Abstract: This book is an introduction to level set methods and dynamic implicit surfaces. These are powerful techniques for analyzing and computing moving fronts in a variety of different settings. While it gives many examples of the utility of the methods to a diverse set of applications, it also gives complete numerical analysis and recipes, which will enable users to quickly apply the techniques to real problems. The book begins with a description of implicit surfaces and their basic properties, then devises the level set geometry and calculus toolbox, including the construction of signed distance functions. Part II adds dynamics to this static calculus. Topics include the level set equation itself, Hamilton-Jacobi equations, motion of a surface normal to itself, re-initialization to a signed distance function, extrapolation in the normal direction, the particle level set method and the motion of co-dimension two (and higher) objects. Part III is concerned with topics taken from the fields of Image Processing and Computer Vision. These include the restoration of images degraded by noise and blur, image segmentation with active contours (snakes), and reconstruction of surfaces from unorganized data points. Part IV is dedicated to Computational Physics. It begins with one phase compressible fluid dynamics, then two-phase compressible flow involving possibly different equations of state, detonation and deflagration waves, and solid/fluid structure interaction. Next it discusses incompressible fluid dynamics, including a computer graphics simulation of smoke, free surface flows, including a computer graphics simulation of water, and fully two-phase incompressible flow. Additional related topics include incompressible flames with applications to computer graphics and coupling a compressible and incompressible fluid. Finally, heat flow and Stefan problems are discussed. A student or researcher working in mathematics, computer graphics, science, or engineering interested in any dynamic moving front, which might change its topology or develop singularities, will find this book interesting and useful.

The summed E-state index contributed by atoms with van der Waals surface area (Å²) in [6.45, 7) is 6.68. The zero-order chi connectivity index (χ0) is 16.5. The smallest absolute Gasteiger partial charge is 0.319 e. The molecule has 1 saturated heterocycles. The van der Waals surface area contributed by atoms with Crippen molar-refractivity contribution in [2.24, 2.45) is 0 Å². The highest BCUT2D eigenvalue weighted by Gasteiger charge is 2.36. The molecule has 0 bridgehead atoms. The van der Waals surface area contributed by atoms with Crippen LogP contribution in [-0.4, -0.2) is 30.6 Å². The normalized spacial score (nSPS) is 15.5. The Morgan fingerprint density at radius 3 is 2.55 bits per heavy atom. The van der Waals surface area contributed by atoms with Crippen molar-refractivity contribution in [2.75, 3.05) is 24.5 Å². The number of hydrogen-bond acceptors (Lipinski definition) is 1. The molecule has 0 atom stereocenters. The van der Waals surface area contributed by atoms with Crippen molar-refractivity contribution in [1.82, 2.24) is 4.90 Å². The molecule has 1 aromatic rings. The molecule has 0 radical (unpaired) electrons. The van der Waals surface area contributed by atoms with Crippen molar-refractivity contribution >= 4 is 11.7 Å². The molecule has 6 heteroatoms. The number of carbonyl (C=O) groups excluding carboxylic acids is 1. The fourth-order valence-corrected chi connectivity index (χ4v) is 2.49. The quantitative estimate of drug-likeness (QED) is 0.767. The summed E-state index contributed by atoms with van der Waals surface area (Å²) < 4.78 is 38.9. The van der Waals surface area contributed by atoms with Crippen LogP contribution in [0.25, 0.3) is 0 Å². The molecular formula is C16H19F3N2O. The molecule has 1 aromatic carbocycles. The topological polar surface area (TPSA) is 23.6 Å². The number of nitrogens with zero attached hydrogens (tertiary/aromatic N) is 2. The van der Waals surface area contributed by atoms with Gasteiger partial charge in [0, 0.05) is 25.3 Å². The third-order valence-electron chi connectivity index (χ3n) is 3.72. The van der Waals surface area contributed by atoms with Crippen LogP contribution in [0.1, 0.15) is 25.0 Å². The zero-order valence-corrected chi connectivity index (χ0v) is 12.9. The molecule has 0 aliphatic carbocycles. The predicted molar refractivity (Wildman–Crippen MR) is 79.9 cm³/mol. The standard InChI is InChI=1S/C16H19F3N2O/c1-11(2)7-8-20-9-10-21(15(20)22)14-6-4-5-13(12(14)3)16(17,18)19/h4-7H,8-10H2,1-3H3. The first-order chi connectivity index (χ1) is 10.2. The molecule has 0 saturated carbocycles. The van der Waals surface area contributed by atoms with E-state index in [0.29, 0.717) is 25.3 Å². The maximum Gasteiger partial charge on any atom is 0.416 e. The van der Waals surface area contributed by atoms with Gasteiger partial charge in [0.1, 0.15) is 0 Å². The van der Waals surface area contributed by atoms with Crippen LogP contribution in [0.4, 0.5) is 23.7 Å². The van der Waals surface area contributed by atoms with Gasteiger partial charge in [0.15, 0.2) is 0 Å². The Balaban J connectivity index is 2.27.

5,526 citations